FLORENCE, Ala. – As the day two weigh-in of the Stren Series Championship drew to a close, a common theme came to light: the top three leaders are not spending much time fishing on Pickwick.
Despite Pickwick’s return to favor with many anglers due to vastly improved fishing over the last few years, it became apparent that some of the leaders are getting out of Pickwick proper to do their damage.
Mark Rose of Marion, Ark., who leads the event with a two-day total of 37-11 sheepishly admitted to catching his fish in Bay Springs Lake today. One of the big give-aways to his location was a giant 4-4 spotted bass he held up on stage.
In all fairness, Rose did catch a decent limit of bass in Pickwick on day one before making the long run down the lake to Bay Springs Lake, a small clear-water impoundment that connects to Pickwick via the Tombigbee Waterway.
But after an hour-long fog delay this morning, his morning schooling hotspot offered up just one 12-inch bass and Rose pulled up the stakes and headed to Bay Springs where he finished out a 15-pound, 6 ounce limit.
“Yeah, everyone pretty much knows it now,” Rose said. “I had a convoy follow me down there this morning and those guys know exactly what I’m doing and how I’m catching them. And it’s really going to affect me tomorrow because there’s a big tournament out of there tomorrow and those guys know what I’m doing.”
“That’s part of professional fishing, though” Rose continued. “When you have big fields with good anglers on good fisheries like this that’s going to happen. It’s just something we as pros have to deal with and I’ll just have to deal with it the best I can. The best thing I can do is stay positive and make the most of it.”
Rose noted that he made the commitment to Bay Springs after he realized that the pressure on the traditional good places in Pickwick was taking its toll. He felt like that the long run to Bay Springs would keep it from getting beat up too bad.
“The best day I could put together on Pickwick was about 14 pounds, which is about what I caught yesterday before making the long run,” he added. “But I got some bigger bites down there and decided that’s where I needed to be. I get a lot less bites down there – it’s a real grind – but the average fish seems to be a little better quality.”
National Guard pro Jonathan Newton of Rogersville, Ala., is in second place with a two-day total of 35 pounds, 7 ounces.
While Rose is going as far as he can go to the southwest, Newton is going as far as he can go to the southeast, locking up into Wilson Lake.
“I’m flipping a jig on bluff walls in the current and I lost a couple of good ones today,” Newton said. “The problem is feeling the bites in all that fast current. It’s kind of a guessing game as to whether one has it or not. Sometimes I jerk and there’s nothing there and other times I hesitate just a little too long and feel one tug it before letting it go. But I ended up connecting with nine keepers today and I plan to go back to Wilson tomorrow.”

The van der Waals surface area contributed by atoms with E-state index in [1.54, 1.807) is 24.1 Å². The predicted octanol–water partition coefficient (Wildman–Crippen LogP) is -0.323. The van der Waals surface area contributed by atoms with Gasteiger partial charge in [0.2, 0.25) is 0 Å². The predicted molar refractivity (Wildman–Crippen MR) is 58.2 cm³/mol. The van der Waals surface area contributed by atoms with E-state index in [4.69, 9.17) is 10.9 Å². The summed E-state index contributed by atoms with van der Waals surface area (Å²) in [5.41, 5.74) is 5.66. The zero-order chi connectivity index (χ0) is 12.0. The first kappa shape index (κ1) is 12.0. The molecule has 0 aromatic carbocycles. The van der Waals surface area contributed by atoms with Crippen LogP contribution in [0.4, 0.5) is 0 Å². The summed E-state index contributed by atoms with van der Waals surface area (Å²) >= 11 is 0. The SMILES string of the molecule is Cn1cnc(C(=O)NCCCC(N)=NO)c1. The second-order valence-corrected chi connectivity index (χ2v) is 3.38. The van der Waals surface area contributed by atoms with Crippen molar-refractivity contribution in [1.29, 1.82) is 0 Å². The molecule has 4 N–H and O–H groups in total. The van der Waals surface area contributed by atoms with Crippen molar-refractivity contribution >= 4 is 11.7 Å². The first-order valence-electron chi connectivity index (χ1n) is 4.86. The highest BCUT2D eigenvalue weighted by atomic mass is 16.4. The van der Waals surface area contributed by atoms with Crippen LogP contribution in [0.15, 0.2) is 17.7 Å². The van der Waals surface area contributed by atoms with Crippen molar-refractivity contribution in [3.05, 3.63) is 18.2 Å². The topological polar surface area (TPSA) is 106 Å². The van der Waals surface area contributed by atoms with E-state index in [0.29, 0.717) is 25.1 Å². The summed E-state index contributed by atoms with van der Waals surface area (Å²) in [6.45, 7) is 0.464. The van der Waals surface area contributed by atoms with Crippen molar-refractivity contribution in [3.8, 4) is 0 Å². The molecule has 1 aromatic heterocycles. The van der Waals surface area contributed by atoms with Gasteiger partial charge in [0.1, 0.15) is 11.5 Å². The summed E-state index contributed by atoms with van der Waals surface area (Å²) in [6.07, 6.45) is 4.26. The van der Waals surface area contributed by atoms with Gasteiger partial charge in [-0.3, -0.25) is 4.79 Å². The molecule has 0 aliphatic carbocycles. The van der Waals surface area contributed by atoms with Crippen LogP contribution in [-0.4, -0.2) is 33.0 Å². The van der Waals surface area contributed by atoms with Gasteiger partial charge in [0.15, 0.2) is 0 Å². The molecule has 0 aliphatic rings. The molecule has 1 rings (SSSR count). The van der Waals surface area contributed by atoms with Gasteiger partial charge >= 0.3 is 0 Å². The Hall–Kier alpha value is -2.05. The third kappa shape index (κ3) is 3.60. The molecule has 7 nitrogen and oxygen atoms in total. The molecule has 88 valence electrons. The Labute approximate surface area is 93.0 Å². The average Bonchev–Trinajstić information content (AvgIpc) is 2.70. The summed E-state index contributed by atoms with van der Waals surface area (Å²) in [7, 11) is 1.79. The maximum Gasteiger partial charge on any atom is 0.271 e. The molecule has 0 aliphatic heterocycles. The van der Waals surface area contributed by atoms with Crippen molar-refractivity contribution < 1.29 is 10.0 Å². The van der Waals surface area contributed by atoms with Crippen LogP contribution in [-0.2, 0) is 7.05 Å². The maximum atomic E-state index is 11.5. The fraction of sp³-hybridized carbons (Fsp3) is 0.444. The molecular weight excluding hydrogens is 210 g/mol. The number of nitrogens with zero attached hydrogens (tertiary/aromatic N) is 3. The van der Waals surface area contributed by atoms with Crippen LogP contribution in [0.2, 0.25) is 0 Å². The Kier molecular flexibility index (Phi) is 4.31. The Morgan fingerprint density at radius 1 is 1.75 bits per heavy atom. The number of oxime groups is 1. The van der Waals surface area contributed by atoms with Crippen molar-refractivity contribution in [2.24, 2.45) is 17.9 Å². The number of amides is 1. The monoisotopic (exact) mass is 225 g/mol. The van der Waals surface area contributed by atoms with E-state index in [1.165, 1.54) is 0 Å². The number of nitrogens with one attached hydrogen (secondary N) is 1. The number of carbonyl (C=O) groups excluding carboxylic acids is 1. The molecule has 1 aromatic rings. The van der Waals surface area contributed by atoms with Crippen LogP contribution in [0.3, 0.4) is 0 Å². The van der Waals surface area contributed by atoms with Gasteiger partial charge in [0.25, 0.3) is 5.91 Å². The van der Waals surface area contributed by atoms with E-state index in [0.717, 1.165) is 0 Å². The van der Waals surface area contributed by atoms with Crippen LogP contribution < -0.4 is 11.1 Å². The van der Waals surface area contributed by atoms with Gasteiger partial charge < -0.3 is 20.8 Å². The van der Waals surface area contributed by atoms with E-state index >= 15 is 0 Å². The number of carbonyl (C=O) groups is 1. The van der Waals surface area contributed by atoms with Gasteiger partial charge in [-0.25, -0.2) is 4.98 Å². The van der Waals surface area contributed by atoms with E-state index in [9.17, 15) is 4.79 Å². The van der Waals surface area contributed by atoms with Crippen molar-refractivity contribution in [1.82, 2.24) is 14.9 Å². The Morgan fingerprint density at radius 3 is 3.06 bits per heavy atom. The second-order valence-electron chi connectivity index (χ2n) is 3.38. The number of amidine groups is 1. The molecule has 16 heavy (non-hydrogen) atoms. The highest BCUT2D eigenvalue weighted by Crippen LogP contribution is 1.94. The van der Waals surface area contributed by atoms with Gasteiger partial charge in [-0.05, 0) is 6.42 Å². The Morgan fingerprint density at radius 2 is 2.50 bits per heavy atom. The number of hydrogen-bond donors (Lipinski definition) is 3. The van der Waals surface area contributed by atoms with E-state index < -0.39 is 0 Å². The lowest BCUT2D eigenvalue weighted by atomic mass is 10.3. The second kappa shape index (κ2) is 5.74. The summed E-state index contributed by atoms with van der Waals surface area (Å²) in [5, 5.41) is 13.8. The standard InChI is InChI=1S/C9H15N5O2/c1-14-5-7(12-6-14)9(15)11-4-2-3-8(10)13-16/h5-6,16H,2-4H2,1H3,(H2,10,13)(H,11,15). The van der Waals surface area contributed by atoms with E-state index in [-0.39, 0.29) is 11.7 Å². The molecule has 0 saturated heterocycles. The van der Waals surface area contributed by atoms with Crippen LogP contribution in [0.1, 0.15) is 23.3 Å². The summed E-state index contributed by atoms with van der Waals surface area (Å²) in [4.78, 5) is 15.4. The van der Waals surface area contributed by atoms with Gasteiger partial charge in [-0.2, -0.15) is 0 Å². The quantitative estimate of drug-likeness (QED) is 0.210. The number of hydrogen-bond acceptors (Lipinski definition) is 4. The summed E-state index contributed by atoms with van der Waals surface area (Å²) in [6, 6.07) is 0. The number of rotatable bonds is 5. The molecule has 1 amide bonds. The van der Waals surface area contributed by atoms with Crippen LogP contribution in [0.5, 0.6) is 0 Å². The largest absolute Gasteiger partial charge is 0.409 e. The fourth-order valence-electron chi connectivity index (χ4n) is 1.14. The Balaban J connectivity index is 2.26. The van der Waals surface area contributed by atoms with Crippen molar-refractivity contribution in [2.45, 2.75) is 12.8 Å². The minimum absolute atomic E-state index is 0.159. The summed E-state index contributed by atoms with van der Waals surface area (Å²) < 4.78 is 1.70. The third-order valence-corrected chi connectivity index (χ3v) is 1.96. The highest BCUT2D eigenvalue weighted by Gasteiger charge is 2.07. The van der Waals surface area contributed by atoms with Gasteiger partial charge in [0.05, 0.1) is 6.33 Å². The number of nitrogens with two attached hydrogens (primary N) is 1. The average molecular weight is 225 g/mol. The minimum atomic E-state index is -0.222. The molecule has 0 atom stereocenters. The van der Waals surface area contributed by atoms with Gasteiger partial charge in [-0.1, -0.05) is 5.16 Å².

Pace, too, is also escaping the confines of Pickwick by locking up into Wilson.
“That fog delay was a little costly today because it really cut into the best time when they’re biting best for me up there,” Pace said. “I’ve got a pattern going that includes shady banks and current and by the time we got up there this morning, the shady banks were just about gone.”
Pace noted that he is using the shade cast over the heavy current to compensate for the clearing water.
“The water is clearing up by the day up there,” Pace said. “It started out stained earlier in the week but each day it gets clearer so I’m fishing those dark shade banks early before the sun gets up.”
Pickett is the first of the leaders actually staying in Pickwick Lake. He’s fishing down in the Yellow Creek area, doing what he loves to do: dragging a jig and a Carolina rig in 15 to 19 feet of water on deep structure.
Land O’ Lakes pro Ott Defoe of Knoxville, Tenn., bounded into fifth place today with an 18-pound, 8-ounce catch for a two-day total of 31 pounds, 5 ounces.
Defoe is staying in Pickwick, fishing current in the main river by flipping and cranking the swift water.
“The difference today was that I just got a few more in the boat,” Defoe said of his better catch. “I should have had that kind of weight yesterday but I had some mishaps and a couple got off. But that’s the way it goes flipping junk on the bank in heavy current. It’s hard to feel the bites because the bait is down in all the stuff and there’s a big bow in the line from the current – it’s hard to catch every bite when it’s like that.”
One major advantage Defoe has is that he is fishing close. Another long fog delay in the morning combined with an early 2 o’ clock check in for the pros and he could really maximize his fishing time on the last day.
Michael Hall of Annandale, Va., caught the big bass in the Pro Division on day two weighing 5 pounds, 11 ounces.
Rest of the best
Rounding out the top-10 pros in the Stren Series Championship on Pickwick Lake after day two:
6th: Dave Lefebre of Union City, Penn., two-day total of 30-11
7th: Scott Canterbury of Springville, Ala., two-day total of 30-6
8th: Robert Robinson of Mobile, Ala., two-day total of 28-3
9th: Matthew Jones of Spokane, Mo., two-day total of 27-8
10th: Eric Ambort of Mabelvale, Ark., two-day total of 27-2
Day three of the Stren Series Championship on Pickwick Lake will begin Saturday at 6:30 a.m. from McFarland Park located at 200 James Spain Drive.